Nobody can escape it – the year of the Blakenhall Writers Anthology is here! We want to take every opportunity to give our members the chance to create some really compelling content ready to submit to the anthology, so we are tailoring our sessions to the theme of our identity, and our local community.
For February’s session, we decided to respond to the group’s request for further work on character development and dialogue. We gave it a local twist by using some old photos of residents of Wolverhampton from the past. There were schoolchildren, factory workers, and even the head of the workhouse, who were just waiting for us to give them a Blakenhall makeover.
First, we did a bit of work to turn these pictures into characters. We tried to answer some questions about the characters, including ‘what do they like to do on a Saturday?’ ‘Describe the most important person in their life’ and ‘What is it like where they live?’
This exercise meant we could really get inside the character’s head, as well as giving us some good ammunition for writing a short story. But now we had some ideas brewing, we had to give our characters a voice.
We learned that dialogue has a purpose in a story; to show the relationship between characters, to move the story on, or to build tension. It’s important that this is effective, or your work will not be believable.
We explored some dialogue techniques, including the importance of the word ‘said.’ Did you know, that if you try to use lots of different words to describe how your character is feeling, you lose the impact of the words? Using ‘said’ is a sure-fire way to maintain a neutral playing field and let the words themselves do the talking (so to speak!)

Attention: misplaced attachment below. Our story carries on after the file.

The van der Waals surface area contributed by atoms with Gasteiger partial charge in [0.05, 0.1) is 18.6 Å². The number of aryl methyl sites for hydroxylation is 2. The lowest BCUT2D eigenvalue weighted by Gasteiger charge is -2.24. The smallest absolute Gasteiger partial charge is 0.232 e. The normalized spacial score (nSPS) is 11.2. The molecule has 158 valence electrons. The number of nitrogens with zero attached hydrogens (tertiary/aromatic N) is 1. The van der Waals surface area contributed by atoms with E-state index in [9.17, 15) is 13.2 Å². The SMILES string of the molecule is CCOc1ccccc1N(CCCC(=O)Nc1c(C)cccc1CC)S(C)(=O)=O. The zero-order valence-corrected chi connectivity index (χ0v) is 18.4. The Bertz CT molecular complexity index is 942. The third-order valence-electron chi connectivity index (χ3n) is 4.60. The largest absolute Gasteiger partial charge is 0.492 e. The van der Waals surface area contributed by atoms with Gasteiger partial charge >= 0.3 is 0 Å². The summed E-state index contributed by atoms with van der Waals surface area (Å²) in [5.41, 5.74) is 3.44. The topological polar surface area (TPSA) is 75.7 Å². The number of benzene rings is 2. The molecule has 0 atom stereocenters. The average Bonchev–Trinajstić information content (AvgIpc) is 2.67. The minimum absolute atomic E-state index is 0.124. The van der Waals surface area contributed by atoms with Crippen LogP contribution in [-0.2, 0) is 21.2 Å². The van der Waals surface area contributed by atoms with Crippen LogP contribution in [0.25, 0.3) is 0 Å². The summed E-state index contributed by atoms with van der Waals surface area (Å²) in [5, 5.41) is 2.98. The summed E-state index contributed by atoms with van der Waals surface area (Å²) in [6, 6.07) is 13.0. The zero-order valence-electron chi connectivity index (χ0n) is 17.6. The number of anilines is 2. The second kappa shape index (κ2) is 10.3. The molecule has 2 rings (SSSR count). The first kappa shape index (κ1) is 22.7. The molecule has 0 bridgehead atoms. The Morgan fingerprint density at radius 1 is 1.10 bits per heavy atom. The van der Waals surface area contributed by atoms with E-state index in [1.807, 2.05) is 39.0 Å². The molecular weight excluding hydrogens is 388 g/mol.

Then we tied it all together by writing a scene for a story in which the character we built in the first exercise was speaking to another character, to practice the techniques we’d just discussed. You can find some good tips here.
I hope this has given everyone a starting point for a story they might like to submit for our anthology! Try to work on your piece for next month’s meeting and bring it along for some feedback.
Don’t forget, you need to submit some work for our feedback session to the Blakenhall Writers email address by the date of our next meeting (March 14th). Please send up to 3 poems or up to 400 words of prose that you would like some constructive comments on. We will distribute them to the whole group to review, and bring our comments in to the April session.